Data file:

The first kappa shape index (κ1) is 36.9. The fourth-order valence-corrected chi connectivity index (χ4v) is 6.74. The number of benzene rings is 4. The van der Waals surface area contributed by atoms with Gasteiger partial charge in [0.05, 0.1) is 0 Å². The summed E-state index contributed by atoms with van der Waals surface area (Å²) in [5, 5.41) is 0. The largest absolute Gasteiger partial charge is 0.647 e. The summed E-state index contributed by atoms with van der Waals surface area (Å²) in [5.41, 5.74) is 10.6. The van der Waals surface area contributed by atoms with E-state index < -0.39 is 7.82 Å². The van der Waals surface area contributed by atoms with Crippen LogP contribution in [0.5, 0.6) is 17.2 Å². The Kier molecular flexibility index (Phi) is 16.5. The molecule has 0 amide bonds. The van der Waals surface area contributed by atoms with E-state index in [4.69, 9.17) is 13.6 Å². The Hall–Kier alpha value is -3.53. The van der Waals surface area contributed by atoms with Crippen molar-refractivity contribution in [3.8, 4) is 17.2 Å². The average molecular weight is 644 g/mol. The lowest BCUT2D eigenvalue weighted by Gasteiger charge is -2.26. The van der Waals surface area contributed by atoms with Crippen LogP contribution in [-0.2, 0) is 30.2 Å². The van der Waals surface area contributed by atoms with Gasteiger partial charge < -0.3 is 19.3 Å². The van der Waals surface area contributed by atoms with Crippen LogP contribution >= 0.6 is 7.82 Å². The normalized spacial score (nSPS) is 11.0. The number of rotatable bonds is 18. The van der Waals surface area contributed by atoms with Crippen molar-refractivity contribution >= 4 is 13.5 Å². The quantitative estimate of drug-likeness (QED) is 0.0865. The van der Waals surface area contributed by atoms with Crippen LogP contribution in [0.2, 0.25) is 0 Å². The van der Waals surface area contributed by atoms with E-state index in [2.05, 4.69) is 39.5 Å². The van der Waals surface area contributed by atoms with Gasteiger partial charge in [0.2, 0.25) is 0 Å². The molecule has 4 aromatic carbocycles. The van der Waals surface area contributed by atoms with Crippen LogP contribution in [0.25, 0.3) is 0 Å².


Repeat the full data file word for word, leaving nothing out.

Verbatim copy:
The first kappa shape index (κ1) is 36.9. The fourth-order valence-corrected chi connectivity index (χ4v) is 6.74. The number of benzene rings is 4. The van der Waals surface area contributed by atoms with Gasteiger partial charge in [0.05, 0.1) is 0 Å². The summed E-state index contributed by atoms with van der Waals surface area (Å²) in [5, 5.41) is 0. The largest absolute Gasteiger partial charge is 0.647 e. The summed E-state index contributed by atoms with van der Waals surface area (Å²) in [5.41, 5.74) is 10.6. The van der Waals surface area contributed by atoms with E-state index < -0.39 is 7.82 Å². The van der Waals surface area contributed by atoms with Crippen LogP contribution in [0.5, 0.6) is 17.2 Å². The Kier molecular flexibility index (Phi) is 16.5. The molecule has 0 amide bonds. The van der Waals surface area contributed by atoms with E-state index in [4.69, 9.17) is 13.6 Å². The Hall–Kier alpha value is -3.53. The van der Waals surface area contributed by atoms with Crippen molar-refractivity contribution in [3.8, 4) is 17.2 Å². The average molecular weight is 644 g/mol. The lowest BCUT2D eigenvalue weighted by Gasteiger charge is -2.26. The van der Waals surface area contributed by atoms with Crippen LogP contribution in [-0.2, 0) is 30.2 Å². The van der Waals surface area contributed by atoms with Gasteiger partial charge < -0.3 is 19.3 Å². The van der Waals surface area contributed by atoms with Crippen LogP contribution >= 0.6 is 7.82 Å². The normalized spacial score (nSPS) is 11.0. The number of rotatable bonds is 18. The van der Waals surface area contributed by atoms with Crippen molar-refractivity contribution >= 4 is 13.5 Å². The quantitative estimate of drug-likeness (QED) is 0.0865. The van der Waals surface area contributed by atoms with Crippen LogP contribution in [0.2, 0.25) is 0 Å². The van der Waals surface area contributed by atoms with E-state index in [2.05, 4.69) is 39.5 Å². The van der Waals surface area contributed by atoms with Gasteiger partial charge in [0.2, 0.25) is 0 Å². The molecule has 4 aromatic carbocycles. The van der Waals surface area contributed by atoms with Crippen LogP contribution in [0.25, 0.3) is 0 Å².